7. The Court is of the view that notwithstanding several decisions of the Supreme Court as well as this Court clearly enunciating the legal position under Section 147/148 of the Act, the reopening of assessment in cases like the one on hand give the impression that reopening of assessment is being done mechanically and casually resulting in unnecessary harassment of the Assessee.

8. The Court would have been inclined to impose heavy costs on the Revenue for filing such frivolous appeals but declines to do so since the appeals are being dismissed ex parte. However, the court directs the Revenue through the Principal Chief Commissioner of Income Tax (Pr CIT) to issue instructions to the AOs to strictly adhere to the law explained in various decisions of the Supreme Court and the High Court in regard to Sections 147/148 of the Act and make it mandatory for them to ensure that an order for reopening of an assessment clearly records the compliance with each of the legal requirements. Secondly, the AOs must be directed to strictly comply with the law explained by the Supreme Court in GKN Driveshafts (India) Ltd v. Income Tax Officer (2003) 259 ITR 19 (SC) as regards the disposal of the objections raised by the Assessee to the reopening of the assessment.”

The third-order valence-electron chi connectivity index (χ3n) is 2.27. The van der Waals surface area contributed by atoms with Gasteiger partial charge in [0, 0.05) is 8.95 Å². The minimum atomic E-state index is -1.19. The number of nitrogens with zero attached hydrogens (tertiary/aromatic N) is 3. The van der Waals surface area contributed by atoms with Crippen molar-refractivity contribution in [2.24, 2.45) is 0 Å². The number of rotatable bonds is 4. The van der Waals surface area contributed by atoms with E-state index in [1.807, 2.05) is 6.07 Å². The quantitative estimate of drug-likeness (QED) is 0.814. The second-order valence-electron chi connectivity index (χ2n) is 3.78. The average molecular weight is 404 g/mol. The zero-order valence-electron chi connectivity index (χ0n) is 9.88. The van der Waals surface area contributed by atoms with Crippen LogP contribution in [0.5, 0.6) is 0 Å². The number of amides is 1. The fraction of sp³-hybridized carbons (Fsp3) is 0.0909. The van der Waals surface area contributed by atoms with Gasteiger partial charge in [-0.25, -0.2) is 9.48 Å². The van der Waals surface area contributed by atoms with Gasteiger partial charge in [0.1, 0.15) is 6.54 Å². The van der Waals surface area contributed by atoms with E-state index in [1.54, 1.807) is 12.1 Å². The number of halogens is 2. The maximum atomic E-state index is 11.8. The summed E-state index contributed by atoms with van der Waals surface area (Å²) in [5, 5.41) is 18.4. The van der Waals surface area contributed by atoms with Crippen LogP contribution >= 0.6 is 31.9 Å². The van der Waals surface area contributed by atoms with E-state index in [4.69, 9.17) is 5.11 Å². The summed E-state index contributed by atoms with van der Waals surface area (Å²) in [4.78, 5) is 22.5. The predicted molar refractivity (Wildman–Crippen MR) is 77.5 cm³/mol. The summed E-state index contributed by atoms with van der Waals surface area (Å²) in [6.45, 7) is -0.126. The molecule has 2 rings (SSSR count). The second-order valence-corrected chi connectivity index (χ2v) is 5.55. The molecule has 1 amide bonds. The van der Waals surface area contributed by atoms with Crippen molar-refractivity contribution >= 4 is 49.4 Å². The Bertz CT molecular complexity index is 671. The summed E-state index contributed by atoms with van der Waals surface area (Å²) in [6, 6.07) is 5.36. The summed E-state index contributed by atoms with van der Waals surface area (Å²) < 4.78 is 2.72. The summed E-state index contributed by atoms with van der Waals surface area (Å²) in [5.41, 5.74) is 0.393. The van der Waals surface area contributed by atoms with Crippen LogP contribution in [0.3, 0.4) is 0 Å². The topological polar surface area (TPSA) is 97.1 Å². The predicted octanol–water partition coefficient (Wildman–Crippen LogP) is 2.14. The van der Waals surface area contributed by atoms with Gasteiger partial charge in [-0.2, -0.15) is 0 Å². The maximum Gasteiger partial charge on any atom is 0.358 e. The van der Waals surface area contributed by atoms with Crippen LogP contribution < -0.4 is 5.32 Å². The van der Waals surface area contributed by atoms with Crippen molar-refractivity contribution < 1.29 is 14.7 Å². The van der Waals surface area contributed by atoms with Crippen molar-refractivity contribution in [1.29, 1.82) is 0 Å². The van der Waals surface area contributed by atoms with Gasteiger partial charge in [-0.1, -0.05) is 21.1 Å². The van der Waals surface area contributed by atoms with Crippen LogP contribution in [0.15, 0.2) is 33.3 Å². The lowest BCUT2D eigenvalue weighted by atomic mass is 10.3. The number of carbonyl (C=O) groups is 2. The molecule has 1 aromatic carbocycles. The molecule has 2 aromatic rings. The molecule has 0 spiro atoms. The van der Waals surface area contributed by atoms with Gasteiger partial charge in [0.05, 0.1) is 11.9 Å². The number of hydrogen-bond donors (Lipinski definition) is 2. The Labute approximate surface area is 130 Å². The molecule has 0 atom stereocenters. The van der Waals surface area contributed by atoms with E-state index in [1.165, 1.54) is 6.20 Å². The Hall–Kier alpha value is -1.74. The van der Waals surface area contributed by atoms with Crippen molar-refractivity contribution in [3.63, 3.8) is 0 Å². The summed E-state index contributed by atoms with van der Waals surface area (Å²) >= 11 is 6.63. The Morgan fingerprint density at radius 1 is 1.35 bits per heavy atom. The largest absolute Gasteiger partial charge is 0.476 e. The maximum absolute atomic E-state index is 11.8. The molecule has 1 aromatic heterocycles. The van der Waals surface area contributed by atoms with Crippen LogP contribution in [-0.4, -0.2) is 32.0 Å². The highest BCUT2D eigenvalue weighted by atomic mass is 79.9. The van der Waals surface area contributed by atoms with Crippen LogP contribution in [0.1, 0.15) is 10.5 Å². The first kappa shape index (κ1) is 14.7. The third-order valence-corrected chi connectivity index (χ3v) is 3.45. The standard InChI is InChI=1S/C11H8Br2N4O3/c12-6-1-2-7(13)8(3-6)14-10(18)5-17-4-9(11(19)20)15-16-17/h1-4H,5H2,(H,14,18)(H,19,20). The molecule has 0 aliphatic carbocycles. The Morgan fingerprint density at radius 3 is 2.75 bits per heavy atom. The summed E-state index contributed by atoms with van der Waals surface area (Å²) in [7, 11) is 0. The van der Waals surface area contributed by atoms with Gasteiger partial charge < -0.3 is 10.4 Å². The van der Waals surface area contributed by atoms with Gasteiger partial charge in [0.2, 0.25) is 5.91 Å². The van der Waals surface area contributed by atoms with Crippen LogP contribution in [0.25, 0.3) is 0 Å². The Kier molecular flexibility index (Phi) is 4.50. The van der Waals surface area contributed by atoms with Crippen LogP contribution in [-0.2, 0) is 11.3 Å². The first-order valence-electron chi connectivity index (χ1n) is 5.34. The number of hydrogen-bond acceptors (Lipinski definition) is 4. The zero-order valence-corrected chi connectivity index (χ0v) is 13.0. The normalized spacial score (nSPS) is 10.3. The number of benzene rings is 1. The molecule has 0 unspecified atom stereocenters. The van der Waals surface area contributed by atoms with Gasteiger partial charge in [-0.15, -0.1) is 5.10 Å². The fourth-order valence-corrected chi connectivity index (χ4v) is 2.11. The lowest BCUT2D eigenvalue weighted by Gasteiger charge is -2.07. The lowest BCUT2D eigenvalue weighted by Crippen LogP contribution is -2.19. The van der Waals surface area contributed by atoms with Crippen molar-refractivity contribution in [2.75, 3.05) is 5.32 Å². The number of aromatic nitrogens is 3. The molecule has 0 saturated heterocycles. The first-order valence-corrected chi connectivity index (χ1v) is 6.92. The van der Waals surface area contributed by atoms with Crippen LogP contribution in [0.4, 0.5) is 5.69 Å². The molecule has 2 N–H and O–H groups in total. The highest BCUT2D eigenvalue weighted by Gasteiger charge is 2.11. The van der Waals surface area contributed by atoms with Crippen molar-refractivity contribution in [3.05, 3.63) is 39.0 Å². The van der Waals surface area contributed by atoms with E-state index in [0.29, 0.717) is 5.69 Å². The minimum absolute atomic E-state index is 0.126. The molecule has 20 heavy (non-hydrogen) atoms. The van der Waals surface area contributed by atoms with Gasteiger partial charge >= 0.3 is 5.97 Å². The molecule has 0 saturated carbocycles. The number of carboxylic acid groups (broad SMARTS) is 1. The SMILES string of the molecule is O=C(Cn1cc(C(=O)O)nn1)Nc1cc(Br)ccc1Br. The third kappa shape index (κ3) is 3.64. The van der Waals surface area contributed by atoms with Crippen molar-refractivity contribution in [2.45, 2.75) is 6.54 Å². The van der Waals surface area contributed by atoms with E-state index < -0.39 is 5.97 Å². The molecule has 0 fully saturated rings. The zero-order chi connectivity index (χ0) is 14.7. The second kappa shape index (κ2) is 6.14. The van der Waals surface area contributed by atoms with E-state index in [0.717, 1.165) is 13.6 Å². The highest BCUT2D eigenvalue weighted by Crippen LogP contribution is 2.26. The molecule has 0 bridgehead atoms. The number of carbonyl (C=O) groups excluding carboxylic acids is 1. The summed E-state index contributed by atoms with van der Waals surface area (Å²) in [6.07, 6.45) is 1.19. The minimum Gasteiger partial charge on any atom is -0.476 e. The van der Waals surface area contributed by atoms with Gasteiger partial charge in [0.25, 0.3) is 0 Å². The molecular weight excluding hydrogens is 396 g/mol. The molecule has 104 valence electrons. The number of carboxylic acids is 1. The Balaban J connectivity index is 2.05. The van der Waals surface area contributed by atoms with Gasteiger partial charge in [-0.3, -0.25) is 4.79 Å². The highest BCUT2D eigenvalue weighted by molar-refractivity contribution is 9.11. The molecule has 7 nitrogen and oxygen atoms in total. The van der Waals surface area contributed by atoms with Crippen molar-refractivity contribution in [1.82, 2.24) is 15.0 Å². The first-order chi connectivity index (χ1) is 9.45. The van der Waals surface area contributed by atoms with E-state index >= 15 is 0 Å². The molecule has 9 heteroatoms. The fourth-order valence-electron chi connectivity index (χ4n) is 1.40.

Thus, in our considered view, this issue is squarely covered in favour of the assessee by the judgments of the Hon’ble jurisdictional High Court and Hon’ble Supreme Court of India, and therefore, reopening is held to be invalid on this ground as well. Thus, ground with regard to reopening is allowed and reassessment order is quashed, and therefore, other grounds with respect to merits and other legal issues are not being adjudicated.

ITA No.5859/Mum/2012 : Asst.Year 2006-2007